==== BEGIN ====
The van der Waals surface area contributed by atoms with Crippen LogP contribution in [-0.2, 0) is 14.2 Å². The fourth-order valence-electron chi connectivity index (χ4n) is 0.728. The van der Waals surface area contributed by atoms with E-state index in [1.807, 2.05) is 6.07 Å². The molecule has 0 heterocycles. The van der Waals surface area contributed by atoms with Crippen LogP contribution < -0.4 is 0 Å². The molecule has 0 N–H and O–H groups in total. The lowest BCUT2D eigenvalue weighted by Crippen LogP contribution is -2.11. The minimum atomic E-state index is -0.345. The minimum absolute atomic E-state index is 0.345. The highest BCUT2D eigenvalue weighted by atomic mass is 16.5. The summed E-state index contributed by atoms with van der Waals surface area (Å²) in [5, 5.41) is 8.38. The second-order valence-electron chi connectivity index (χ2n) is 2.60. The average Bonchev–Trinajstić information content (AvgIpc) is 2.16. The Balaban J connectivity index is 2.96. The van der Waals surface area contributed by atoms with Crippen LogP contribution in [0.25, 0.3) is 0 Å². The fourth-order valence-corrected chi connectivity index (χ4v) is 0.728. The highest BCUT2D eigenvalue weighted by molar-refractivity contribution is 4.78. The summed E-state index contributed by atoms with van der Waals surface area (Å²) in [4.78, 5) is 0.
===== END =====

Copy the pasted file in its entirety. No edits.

The van der Waals surface area contributed by atoms with Crippen LogP contribution in [-0.2, 0) is 14.2 Å². The fourth-order valence-electron chi connectivity index (χ4n) is 0.728. The van der Waals surface area contributed by atoms with E-state index in [1.807, 2.05) is 6.07 Å². The molecule has 0 heterocycles. The van der Waals surface area contributed by atoms with Crippen LogP contribution < -0.4 is 0 Å². The molecule has 0 N–H and O–H groups in total. The lowest BCUT2D eigenvalue weighted by Crippen LogP contribution is -2.11. The minimum atomic E-state index is -0.345. The minimum absolute atomic E-state index is 0.345. The highest BCUT2D eigenvalue weighted by atomic mass is 16.5. The summed E-state index contributed by atoms with van der Waals surface area (Å²) in [5, 5.41) is 8.38. The second-order valence-electron chi connectivity index (χ2n) is 2.60. The average Bonchev–Trinajstić information content (AvgIpc) is 2.16. The Balaban J connectivity index is 2.96. The van der Waals surface area contributed by atoms with Crippen LogP contribution in [0.25, 0.3) is 0 Å². The fourth-order valence-corrected chi connectivity index (χ4v) is 0.728. The highest BCUT2D eigenvalue weighted by molar-refractivity contribution is 4.78. The summed E-state index contributed by atoms with van der Waals surface area (Å²) in [4.78, 5) is 0.